If I were to choose one painting that encapsulates the Edwardian era, it would be Diana of the Uplands by Charles Wellington Furse, which is actually a portrait of the artist’s wife Katharine. She stands on a windswept moor with two greyhounds straining at the leash, clad in an immaculate pale satin coat. Her outfit is undoubtedly unsuitable for a brisk walk on soggy ground with two large dogs, but this is secondary. The painting exudes elegance and femininity, enough for anyone to suspend disbelief and simply enjoy its vitality. No wonder it was one of the most popular works at Tate 100 years ago. I think her gloved right hand, which is at the centre of the picture, is key to her aristocratic grace.

As I did more research on the portrait, I was intrigued by the fact that Katharine Furse’s life and personality challenged her image of the eternal feminine projected in Diana of the Uplands. She was a talented wood carver, and made the stunning ornate frame for the picture. The daughter of the poet and writer John Addington Symonds, who was an early advocate of gay liberation, she had an open and unconventional upbringing in Switzerland, and became one of the first ski champions.

Furse died of tuberculosis the year he painted Diana of the Uplands, and she never remarried. She brought up their two young sons, and was anything but idle: she was one of the first to join the Red Cross Voluntary Aid Detachment, which she eventually headed, and became director of the Women’s Royal Naval Service in 1917. Dame Katharine Furse, as she became, was also later director of the World Association of Girl Guides and Girl Scouts.

Looking back at her portrait after learning all these facts about her life, I found it a little difficult to reconcile Katharine with Diana, until my eyes caught her right hand again. For all its grace, its vitality and firm grip on the leash reflect what must have been a strong personality.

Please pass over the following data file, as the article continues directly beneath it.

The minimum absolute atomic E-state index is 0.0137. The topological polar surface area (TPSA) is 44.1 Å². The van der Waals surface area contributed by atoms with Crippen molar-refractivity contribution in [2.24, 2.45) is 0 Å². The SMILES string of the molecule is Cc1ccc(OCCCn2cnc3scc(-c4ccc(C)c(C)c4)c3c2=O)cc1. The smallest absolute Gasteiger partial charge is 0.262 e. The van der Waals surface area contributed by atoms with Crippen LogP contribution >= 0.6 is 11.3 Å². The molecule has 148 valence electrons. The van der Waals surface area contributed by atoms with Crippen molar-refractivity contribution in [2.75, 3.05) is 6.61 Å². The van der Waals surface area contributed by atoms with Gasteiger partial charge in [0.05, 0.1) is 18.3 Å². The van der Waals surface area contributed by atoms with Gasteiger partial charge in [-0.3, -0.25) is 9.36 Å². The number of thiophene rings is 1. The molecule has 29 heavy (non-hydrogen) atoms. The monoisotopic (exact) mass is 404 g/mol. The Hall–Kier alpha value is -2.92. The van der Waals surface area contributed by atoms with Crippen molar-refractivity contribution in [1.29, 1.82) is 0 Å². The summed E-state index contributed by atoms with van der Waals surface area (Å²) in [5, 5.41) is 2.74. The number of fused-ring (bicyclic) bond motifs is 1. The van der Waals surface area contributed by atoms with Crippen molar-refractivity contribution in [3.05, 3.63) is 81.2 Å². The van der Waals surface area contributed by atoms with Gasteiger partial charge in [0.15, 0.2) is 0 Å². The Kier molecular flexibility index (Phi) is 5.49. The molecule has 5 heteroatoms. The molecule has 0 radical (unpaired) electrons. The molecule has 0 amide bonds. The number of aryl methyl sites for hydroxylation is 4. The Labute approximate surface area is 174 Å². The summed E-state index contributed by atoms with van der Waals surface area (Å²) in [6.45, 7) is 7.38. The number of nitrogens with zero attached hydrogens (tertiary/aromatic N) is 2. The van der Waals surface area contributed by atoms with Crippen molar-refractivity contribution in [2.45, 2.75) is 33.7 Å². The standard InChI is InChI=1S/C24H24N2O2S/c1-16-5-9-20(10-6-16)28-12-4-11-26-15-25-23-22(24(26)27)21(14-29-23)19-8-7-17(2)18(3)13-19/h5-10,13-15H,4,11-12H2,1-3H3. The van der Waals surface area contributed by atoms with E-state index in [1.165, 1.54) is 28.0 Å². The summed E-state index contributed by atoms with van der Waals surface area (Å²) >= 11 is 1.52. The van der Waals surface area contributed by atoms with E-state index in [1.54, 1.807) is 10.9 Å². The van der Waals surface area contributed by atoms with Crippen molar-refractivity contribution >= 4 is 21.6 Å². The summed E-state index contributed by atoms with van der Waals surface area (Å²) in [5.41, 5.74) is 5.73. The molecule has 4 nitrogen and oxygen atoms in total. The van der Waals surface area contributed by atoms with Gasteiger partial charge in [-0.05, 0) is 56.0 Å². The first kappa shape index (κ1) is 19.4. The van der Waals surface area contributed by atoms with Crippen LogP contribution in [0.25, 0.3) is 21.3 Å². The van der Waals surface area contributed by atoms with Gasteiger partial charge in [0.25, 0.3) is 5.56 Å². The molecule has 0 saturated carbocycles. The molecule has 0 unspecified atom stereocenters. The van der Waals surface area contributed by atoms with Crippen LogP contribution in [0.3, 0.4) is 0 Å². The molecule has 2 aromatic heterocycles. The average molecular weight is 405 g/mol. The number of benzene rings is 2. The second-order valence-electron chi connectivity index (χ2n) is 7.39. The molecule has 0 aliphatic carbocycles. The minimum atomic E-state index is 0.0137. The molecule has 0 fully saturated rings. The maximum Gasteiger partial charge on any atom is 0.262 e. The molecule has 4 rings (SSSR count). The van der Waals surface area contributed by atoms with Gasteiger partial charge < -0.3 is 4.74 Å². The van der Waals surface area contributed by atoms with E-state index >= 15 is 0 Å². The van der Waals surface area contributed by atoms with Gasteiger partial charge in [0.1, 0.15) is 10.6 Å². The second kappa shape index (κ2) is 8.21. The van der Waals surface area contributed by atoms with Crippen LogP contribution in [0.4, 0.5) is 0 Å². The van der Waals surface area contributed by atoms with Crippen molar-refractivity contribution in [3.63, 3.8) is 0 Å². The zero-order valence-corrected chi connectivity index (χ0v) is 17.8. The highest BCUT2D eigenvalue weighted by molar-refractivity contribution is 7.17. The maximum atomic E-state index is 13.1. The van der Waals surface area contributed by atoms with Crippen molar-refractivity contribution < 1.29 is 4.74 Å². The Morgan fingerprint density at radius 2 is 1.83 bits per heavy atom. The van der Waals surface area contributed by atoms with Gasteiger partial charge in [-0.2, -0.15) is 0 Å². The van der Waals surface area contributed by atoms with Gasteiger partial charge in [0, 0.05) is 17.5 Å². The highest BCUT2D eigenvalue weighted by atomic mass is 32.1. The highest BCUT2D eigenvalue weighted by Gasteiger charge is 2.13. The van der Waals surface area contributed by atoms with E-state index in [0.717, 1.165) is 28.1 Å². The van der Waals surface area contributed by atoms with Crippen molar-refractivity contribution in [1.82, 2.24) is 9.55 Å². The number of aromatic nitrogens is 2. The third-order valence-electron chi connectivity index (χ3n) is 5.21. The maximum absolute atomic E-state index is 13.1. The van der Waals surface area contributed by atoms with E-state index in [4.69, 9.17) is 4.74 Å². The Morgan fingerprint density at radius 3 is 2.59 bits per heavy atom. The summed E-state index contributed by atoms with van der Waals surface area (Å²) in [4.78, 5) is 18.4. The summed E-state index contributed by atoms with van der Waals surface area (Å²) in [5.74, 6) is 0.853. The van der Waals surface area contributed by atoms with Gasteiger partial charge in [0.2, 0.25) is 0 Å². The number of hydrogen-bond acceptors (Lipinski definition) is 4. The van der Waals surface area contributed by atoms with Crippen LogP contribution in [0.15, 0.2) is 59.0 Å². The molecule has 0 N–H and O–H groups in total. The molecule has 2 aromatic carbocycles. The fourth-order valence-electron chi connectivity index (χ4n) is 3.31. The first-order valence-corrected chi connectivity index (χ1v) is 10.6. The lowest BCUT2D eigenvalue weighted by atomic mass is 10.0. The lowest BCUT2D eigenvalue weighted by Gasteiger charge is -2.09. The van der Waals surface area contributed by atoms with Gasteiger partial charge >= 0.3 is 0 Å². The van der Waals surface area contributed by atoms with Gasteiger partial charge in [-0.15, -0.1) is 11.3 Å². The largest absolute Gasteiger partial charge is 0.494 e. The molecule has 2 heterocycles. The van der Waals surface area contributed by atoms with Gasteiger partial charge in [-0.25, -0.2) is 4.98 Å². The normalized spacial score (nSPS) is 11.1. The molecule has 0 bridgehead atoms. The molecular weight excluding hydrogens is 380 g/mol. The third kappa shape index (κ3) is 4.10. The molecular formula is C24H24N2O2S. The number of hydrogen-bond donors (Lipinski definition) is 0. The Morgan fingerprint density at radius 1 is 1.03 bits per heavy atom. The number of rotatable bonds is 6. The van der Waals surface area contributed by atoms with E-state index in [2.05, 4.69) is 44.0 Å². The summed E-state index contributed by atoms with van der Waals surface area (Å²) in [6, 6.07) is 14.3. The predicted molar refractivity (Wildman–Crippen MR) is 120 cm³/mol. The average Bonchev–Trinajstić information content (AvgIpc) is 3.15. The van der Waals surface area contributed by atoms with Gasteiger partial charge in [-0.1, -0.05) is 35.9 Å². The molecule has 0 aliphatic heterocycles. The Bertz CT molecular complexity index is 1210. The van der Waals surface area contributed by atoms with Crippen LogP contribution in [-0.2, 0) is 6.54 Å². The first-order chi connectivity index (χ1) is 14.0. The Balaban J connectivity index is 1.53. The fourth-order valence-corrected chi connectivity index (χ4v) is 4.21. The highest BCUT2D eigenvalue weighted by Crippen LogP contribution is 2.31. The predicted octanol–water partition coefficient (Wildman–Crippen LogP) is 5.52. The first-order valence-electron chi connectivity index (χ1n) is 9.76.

Lydia Gifford on Hélio Oiticica’s B17 Glass Bólide 05 ‘Homage to Mondrian’ 1965

Hélio Oiticica, 'B17 Glass Bólide 05 'Homage to Mondrian'' 1965
Hélio Oiticica
B17 Glass Bólide 05 'Homage to Mondrian' 1965
Oil on nylon mesh and burlap, glass, paint, pigment, water
300 x 475 x 600 mm
Purchased with assistance from the American Fund for the Tate Gallery, Tate Members and the Art Fund 2007© Projeto Hélio Oiticica

Colour is a fugitive, always looking out for a host body to possess - like an opportunist visitor, settling for a while and then moving on again in time but leaving a trace. We attach colour to things in our lives. For a while it is only that thing which is that colour, but then it too shifts in association, or becomes someone else’s.

Hélio Oiticica appears to be proposing only this colour for that body. It seems to me as if he wanted the cloth supports to always retain their identity as the host, to not let them merge completely. Apparently, the colour doesn’t want to transform the material, but just borrow it for a while. It feels it is resting there only temporarily; between the support and the colour, it is a two-sided agreement.

Like nets prepared for different scales of catch, the fibres entrap and hold the colour. Its pigment particles have washed in and out of the fabric nets, while some have latched on, clinging in hope to stay. The colours seem to have voice. He offers them each a physicality and character in a sculptural way, but for me it is all in the activity of washing, rinsing, staining and drenching, wringing and fading, always assessing his catch. This work makes vivid the hope and anticipation of revealing a jewel of a new colour, one that is all mine.

Chris Killip is a photographer based in New York. A display of his photographs is at Tate Britain until 28 September 2014

Scott Myles is an artist based in Glasgow. His exhibition at The Modern Institute, part of GENERATION: 25 Years of Contemporary Art in Scotland, runs from 27 June to 30 August 2014

Caroline Corbeau-Parsons is assistant curator British Art 1850–1915, Tate Britain

Lydia Gifford is an artist based in London. Her exhibition at Baltic, Gateshead, runs from 19 June until the end of October 2014